If you've noticed increased police presence on the road, that's because April is Distracted Driving Awareness month and it's a period where police statewide are cracking down on distracted drivers.
Nearly 50 percent of drivers admit to talking on the phone while driving, according to a report by the AAA, and 35 percent of drivers admit to sending text messages and checking emails.
But the good news is there has been a drop in the number of distracted driving over the past 10 years, according to the California Department of Transportation.
There were almost 22,000 incidents of distracted driving related accidents in 2017, and there were around 33,000 in 2007, the CHP said.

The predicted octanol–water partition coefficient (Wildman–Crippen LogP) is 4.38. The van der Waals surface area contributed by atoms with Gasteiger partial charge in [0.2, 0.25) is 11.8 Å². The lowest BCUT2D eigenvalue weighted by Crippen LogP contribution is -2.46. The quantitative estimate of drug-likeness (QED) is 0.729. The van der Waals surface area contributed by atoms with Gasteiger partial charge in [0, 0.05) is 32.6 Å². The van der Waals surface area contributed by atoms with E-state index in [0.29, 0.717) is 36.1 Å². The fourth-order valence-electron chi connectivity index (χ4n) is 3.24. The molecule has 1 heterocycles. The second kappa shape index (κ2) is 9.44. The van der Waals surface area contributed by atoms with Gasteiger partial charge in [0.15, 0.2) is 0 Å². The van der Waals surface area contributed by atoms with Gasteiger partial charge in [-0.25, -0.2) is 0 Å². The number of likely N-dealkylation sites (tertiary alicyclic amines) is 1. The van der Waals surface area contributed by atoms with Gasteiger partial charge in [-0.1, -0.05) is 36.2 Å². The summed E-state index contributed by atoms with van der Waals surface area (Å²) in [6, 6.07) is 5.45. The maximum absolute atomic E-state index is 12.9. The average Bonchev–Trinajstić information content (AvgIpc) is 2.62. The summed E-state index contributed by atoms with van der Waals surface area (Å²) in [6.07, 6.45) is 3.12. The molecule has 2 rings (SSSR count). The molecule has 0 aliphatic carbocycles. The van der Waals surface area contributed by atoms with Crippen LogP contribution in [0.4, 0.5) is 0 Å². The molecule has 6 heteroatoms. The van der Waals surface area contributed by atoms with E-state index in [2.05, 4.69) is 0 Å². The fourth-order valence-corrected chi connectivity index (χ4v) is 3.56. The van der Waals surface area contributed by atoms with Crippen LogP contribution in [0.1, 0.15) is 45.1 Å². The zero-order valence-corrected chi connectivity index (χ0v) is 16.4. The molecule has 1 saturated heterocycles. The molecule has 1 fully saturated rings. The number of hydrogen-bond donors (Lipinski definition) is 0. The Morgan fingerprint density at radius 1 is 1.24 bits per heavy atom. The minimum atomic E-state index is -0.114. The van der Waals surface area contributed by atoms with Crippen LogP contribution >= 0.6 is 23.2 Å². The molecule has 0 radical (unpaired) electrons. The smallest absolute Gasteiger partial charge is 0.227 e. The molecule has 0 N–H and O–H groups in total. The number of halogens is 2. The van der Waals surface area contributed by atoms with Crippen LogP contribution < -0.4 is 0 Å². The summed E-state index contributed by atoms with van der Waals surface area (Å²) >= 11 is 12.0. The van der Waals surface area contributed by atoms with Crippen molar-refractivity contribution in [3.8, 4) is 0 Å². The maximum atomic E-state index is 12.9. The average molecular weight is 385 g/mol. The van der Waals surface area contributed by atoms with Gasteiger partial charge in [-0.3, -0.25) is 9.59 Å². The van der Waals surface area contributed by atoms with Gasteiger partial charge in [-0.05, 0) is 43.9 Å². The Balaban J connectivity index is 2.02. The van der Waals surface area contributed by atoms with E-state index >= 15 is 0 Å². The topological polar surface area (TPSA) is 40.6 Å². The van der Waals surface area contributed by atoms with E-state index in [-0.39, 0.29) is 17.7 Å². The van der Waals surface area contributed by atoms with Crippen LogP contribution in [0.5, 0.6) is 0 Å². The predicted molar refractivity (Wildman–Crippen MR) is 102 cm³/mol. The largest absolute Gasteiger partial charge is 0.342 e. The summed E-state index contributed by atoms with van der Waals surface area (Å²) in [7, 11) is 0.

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Drivers say distracted driving is a growing problem and more dangerous than aggressive driving and drunk driving, according to a survey released Thursday by the AAA Foundation for Traffic Safety.
In California, distracted driving among teenager is still a huge problem. Distracted driving was a factor in nearly 60 percent of crashes that involved teen drivers -- 44 percent higher than the national average.
Officials recommend having a designated texter, someone who can answer calls or texts for the driver.